Liang’s current main research interests are to utilize rare isotopes for bio-geo-chemical applications, ranging from atmospheric chemistry to geochemistry and from modern to past Earth. Liang’s central project is to deepen our knowledge of the global carbon cycles, explored from a new perspective, the triple oxygen isotope constraint in atmospheric CO2. In recent years, Liang started exploring atmospheric chemistry relevant to air pollution, tackling fundamental oxidation chemistry. Utilizing unique isotope composition in ozone, an essential oxidation reagent for oxygenation chemistry, oxidation related to ozone can be thoroughly explored. In the past two years, to have deeper societal impact, Liang initiated collaborations with environmental epidemiologists to explore the interlink of air pollution and human health from a different angle. In addition, since 2020, the utilization of triple oxygen isotope constraints on geological samples, in particular some precious and unique samples from Taiwan, has been an active and fast developing field of Liang’s group.
Planetary Sciences: In addition to experimental sciences, Liang makes chemical characterizations for the atmospheres of astronomical bodies with astrobiology/climate interest/relevance, including sulfur chemistry on Venus, organic compounds and particulates synthesis on Titan and extra-solar planets, using models developed, customized, and integrated by the group. Chemical processes considered are not limited to gas phase chemistry but also ice phase heterogeneous chemistry occurring predominately in the outer solar system bodies. Global gross primary production quantification: The abundance variations of near surface atmospheric CO2 isotopologues (primarily 16O12C16O, 16O13C16O, 17O12C16O, and 18O12C16O) represent an integrated signal from anthropogenic/biogeochemical processes, including fossil fuel burning, biospheric photosynthesis and respiration, hydrospheric isotope exchange with water, and stratospheric photochemistry. Oxygen isotopes, in particular, are affected by the carbon and water cycles. Being a unique tracer that directly probes governing processes in CO2 biogeochemical cycles, D17O (= ln(1+d17O) - 0.516´ln(1+d18O)) provides an alternative constraint on the strengths of the associated cycles involving CO2. Applying the method, Liang’s group has successfully derived the global primary production from a completely different approach, with improvements for our knowledge of the global carbon cycle.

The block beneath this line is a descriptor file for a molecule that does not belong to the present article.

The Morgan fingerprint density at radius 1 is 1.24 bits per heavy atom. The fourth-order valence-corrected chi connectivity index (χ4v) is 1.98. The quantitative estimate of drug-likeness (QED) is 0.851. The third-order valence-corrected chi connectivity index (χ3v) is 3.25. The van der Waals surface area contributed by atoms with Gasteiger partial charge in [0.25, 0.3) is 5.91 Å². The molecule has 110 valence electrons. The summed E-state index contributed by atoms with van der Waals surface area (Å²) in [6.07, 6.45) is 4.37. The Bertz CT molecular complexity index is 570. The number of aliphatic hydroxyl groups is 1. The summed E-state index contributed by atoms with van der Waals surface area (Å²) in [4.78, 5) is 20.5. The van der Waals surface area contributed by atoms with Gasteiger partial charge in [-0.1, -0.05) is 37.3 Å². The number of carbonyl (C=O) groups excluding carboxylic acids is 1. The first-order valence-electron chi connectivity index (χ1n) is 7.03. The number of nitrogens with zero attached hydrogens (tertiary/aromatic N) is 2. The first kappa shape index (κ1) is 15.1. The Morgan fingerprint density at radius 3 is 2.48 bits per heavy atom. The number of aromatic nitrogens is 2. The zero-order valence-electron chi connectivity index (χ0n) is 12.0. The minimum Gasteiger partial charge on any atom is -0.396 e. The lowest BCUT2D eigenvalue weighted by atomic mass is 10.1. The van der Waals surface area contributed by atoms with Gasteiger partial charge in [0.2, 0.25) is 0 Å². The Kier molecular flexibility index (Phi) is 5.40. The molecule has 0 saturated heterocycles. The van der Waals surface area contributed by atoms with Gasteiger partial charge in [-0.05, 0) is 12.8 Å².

Geochemistry and paleo-climate: In the past years, Liang’s research group has developed two advanced techniques with precision for isotope analyses (clumped and triple oxygen isotopes), along with conventional analyses (such as dD and d18O), providing useful tools for refining our knowledge of processes in natural systems such as carbon/water cycles. With increasing collaboration with the colleagues at the Institute and facilities available, water-rock interaction can be studied from perspectives (such as Mg isotope constraint for igneous rocks which can be complemented by triple oxygen isotope analysis). It is known that interaction between the Earth’s hydrosphere and the lithosphere plays a key role in shaping the global climate, chemistry and eventually making the Earth habitable. The history of this interaction is reflected in the oxygen isotope budget of the ocean water, in particular the triple oxygen isotope composition. The oxygen isotopic composition of the ocean water is primarily buffered by the relative contribution from the high temperature hydrothermal alteration at mid-oceanic ridge and low temperature alteration at the off-axis seafloor alteration and the continental weathering. The alteration history of the oceanic crust is recorded in fragments of preserved oceanic crust called ophiolite. Therefore, a detailed study of the rocks of relevance provides opportunity to assess the isotopic budget of Earth’s hydrosphere in deep time.